What makes the “The Deepest Cut” and “In This Life” so compelling to watch is not so much the revelations, though they are compelling, complicating a simple mission with a thousand kinds of terrible choices and unpalatable outcomes, but how the True Believers (TBs) end up pitched against the Doubters and the Rebels to initially predictable results.

It seems on face value that the TBs aka the Civil Republic have won – Lieutenant Kublek (Julia Ormond) of the CRM has scooped up Hope in a helicopter, Jennifer aka Huck has kept her mother happy and it seems certain that Iris, Felix etc, who Kublek knows are alive, will be taken care in a fairly terminal way.

Yes, if life wasn’t bad enough with all the Empties shambling around, the world has now become one big, brutal spy/mobster drama and you know they never end well.

The thing is, the Civil Republic TBs think it will; so convinced are they of their innate goodness and perfect vision of the future that the ends, they think, very much justify and validate the means.

The lack of morality over and over in their actions is horrifying but it makes sense if you understand that they think it’s all very necessary if humanity is to survive its lingering extinction event.

What is most striking about the ending of season 1 is how rotten to the core humanity actually is even when it thinks it’s being gold star good; so intent on rescuing civilisation and its attendant trappings of food, clothing, technology, civility etc are the TBs that they fail to see that they are gutting the soul out of the species to achieve that.

In other words, we might be left with pretty, shiny things, and functioning, civil society but the inner sense that makes us tick, the morality, kindness, compassion and decency that defines us as a people are gone, leaving a pretty facade with a hollow, rotten core.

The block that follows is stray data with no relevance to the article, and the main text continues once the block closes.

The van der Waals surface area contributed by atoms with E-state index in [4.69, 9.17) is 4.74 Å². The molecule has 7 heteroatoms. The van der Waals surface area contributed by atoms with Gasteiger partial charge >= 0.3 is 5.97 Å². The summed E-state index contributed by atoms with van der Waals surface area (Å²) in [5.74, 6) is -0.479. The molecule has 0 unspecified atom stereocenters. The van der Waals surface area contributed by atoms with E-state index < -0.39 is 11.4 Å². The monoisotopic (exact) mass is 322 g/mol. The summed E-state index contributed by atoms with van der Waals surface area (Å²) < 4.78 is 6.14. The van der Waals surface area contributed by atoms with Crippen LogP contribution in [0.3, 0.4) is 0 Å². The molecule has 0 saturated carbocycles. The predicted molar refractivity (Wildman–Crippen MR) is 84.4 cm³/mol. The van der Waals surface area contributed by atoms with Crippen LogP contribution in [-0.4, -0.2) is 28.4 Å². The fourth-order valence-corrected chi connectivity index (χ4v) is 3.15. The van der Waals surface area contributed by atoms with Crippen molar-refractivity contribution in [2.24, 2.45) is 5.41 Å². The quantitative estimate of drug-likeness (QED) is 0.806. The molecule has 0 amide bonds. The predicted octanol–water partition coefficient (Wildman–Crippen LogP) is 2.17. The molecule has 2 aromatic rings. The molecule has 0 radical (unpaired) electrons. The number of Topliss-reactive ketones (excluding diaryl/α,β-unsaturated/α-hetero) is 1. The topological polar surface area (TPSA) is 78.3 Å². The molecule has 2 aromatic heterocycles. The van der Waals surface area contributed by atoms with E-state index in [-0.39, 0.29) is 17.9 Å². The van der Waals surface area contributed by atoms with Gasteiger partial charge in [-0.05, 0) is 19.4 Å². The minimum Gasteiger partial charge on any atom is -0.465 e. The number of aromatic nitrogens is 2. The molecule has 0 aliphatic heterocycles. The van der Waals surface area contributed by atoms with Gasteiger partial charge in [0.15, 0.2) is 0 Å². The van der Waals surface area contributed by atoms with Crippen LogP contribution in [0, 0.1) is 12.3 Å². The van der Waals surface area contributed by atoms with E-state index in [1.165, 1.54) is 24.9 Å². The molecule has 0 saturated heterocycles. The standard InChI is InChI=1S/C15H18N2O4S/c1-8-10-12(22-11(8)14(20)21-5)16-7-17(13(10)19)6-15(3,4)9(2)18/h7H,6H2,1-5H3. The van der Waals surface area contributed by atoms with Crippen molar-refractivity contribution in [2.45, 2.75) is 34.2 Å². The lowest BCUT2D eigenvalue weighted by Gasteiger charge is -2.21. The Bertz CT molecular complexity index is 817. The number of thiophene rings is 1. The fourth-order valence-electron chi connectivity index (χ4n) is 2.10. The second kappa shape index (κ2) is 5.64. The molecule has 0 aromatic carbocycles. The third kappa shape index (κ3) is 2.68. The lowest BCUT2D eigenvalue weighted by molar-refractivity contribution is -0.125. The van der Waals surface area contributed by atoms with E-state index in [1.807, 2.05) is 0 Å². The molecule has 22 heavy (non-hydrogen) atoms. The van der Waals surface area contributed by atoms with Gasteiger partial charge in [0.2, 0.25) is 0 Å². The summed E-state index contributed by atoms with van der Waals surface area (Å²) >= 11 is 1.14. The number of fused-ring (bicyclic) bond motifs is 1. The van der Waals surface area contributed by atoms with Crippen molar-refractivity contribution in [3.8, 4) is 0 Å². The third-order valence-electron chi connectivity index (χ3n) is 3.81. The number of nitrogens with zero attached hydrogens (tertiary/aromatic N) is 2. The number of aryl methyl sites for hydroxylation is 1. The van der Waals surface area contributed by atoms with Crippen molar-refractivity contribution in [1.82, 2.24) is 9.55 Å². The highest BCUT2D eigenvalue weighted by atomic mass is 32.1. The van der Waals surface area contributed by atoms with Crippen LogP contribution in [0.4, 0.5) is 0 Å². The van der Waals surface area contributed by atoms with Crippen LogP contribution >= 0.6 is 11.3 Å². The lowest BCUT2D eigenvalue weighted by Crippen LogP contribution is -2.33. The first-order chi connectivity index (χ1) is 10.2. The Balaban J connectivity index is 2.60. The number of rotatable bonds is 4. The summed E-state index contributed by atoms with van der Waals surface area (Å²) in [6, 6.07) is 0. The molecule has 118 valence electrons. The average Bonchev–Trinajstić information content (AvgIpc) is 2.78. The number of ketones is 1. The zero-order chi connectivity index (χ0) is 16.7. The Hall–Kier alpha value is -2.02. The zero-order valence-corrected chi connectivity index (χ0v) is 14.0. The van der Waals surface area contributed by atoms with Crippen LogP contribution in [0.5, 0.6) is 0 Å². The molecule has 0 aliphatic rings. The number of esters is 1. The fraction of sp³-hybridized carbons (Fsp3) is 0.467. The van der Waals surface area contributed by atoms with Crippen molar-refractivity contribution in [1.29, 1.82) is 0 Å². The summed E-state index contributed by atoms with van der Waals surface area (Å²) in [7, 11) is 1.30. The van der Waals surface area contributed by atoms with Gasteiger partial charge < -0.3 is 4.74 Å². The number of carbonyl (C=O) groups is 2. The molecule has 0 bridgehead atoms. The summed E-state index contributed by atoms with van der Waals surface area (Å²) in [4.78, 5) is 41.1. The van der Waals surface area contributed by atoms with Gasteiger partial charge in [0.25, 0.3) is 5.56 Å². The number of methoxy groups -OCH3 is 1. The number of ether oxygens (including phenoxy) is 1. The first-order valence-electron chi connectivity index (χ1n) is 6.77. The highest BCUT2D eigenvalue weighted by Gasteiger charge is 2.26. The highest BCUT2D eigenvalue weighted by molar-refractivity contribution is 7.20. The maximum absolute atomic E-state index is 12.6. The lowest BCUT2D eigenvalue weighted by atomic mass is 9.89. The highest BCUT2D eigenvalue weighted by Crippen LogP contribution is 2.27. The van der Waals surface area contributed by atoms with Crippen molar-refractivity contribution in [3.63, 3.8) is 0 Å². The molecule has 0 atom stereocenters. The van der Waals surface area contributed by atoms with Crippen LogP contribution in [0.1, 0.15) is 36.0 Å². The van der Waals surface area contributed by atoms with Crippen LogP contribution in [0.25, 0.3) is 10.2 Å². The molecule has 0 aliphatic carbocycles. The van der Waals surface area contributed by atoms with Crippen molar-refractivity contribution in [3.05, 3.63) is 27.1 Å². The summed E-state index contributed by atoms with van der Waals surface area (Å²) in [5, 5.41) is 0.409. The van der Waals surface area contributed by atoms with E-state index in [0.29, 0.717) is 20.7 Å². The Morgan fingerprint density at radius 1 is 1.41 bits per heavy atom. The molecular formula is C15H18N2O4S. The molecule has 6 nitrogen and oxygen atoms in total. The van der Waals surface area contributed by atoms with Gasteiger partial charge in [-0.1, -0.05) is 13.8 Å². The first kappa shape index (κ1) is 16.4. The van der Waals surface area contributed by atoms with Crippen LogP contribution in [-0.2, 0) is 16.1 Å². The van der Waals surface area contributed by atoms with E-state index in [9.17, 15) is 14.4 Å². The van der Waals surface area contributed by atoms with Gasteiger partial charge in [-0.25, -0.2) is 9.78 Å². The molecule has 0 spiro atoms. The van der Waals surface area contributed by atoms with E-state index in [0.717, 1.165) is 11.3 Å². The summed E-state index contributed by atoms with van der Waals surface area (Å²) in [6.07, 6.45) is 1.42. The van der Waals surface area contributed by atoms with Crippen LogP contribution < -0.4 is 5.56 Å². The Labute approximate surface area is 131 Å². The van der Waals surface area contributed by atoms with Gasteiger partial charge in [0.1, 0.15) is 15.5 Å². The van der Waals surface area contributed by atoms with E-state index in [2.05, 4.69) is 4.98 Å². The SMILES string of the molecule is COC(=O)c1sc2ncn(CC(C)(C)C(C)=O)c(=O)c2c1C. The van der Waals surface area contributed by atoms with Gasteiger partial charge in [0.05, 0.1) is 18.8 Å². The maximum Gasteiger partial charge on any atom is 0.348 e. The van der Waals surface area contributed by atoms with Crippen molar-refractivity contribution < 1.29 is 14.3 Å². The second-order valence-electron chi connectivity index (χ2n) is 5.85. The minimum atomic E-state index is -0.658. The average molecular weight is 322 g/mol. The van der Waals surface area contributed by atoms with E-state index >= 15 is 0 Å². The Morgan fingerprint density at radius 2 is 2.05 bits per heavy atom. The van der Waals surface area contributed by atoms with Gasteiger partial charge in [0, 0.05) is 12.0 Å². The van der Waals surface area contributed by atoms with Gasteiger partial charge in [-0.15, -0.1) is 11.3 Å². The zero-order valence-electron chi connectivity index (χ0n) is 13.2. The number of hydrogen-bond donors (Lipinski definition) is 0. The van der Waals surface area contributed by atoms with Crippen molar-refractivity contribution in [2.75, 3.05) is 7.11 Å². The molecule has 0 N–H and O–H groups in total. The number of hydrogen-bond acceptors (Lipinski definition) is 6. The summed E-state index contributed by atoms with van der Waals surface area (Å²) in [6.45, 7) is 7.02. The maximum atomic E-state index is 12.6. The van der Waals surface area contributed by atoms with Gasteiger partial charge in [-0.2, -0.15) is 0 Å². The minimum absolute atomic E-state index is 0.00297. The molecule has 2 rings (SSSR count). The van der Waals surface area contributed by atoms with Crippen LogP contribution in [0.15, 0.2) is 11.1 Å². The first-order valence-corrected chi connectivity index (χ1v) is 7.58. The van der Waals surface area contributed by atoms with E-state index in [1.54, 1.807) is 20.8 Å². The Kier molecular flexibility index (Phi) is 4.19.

We’ve pretty much know that all along, and while you can understand why people would want that kind of safety and veneer of the normal, you have to wonder if the cost is worth it.

Is civilisation worth all the lying and deception and killing and kidnapping and god knows what else that defines the final two episodes, in the almost final scene of “In This Life”, when Kublek all but admits that the Campus is no more, even Huck is beginning to wonder what the hell she is fighting for.

Thankfully the double-episode finale ends up with everyone alive – Iris and Felix meet up in the woods with a band of what appear to be Civil Republic rebels which include Felix’s boyfriend Will (Jelani Alladin) and their reunion is as happy as you could ask for so that take TBs!; Elton and Percy trying to find everyone after Silas sacrifices his freedom (but not his life) and Hope and Huck going for a helicopter ride to the happiest dictatorship of them all.

What we have is an intriguing and enthralling set-up for season 2 where it looks like some intense, weighty decisions will have to be made and people will be forced to decide whether they want shiny bells and whistles with nothing left behind the facade or if they want their souls intact and a chance to start again with their basic humanity still a going on.

However it plays, it promises epic action, big, massive struggles with morality and a reaffirmation that Hope and Iris are the centre of this remarkably emotionally resonant series, two sisters who may not just save each other, as they have done all their lives but who might save humanity in the process, too.

(image via Walking Dead Wiki (c) AMC)